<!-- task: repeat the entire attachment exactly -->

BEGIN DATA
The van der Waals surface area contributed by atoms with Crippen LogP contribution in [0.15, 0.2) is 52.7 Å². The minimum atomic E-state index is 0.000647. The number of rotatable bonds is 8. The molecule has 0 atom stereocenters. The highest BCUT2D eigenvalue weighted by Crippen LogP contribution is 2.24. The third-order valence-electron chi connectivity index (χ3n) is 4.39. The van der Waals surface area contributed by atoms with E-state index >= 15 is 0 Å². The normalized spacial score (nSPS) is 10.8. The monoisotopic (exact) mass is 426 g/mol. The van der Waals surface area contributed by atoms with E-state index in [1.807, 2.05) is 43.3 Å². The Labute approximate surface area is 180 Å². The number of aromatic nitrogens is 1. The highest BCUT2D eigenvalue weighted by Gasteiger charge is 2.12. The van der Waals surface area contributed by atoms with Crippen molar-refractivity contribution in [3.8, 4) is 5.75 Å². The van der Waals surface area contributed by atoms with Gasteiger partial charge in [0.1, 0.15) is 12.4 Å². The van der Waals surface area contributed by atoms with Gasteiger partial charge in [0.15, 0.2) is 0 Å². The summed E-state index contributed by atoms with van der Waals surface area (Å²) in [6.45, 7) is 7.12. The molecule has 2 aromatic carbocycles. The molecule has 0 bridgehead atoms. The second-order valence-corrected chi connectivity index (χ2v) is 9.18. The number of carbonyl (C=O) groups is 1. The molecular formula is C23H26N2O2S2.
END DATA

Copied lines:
The van der Waals surface area contributed by atoms with Crippen LogP contribution in [0.15, 0.2) is 52.7 Å². The minimum atomic E-state index is 0.000647. The number of rotatable bonds is 8. The molecule has 0 atom stereocenters. The highest BCUT2D eigenvalue weighted by Crippen LogP contribution is 2.24. The third-order valence-electron chi connectivity index (χ3n) is 4.39. The van der Waals surface area contributed by atoms with E-state index >= 15 is 0 Å². The normalized spacial score (nSPS) is 10.8. The monoisotopic (exact) mass is 426 g/mol. The van der Waals surface area contributed by atoms with E-state index in [1.807, 2.05) is 43.3 Å². The Labute approximate surface area is 180 Å². The number of aromatic nitrogens is 1. The highest BCUT2D eigenvalue weighted by Gasteiger charge is 2.12. The van der Waals surface area contributed by atoms with Crippen molar-refractivity contribution in [3.8, 4) is 5.75 Å². The van der Waals surface area contributed by atoms with Gasteiger partial charge in [0.1, 0.15) is 12.4 Å². The van der Waals surface area contributed by atoms with Gasteiger partial charge in [0.15, 0.2) is 0 Å². The summed E-state index contributed by atoms with van der Waals surface area (Å²) in [6.45, 7) is 7.12. The molecule has 2 aromatic carbocycles. The molecule has 0 bridgehead atoms. The second-order valence-corrected chi connectivity index (χ2v) is 9.18. The number of carbonyl (C=O) groups is 1. The molecular formula is C23H26N2O2S2.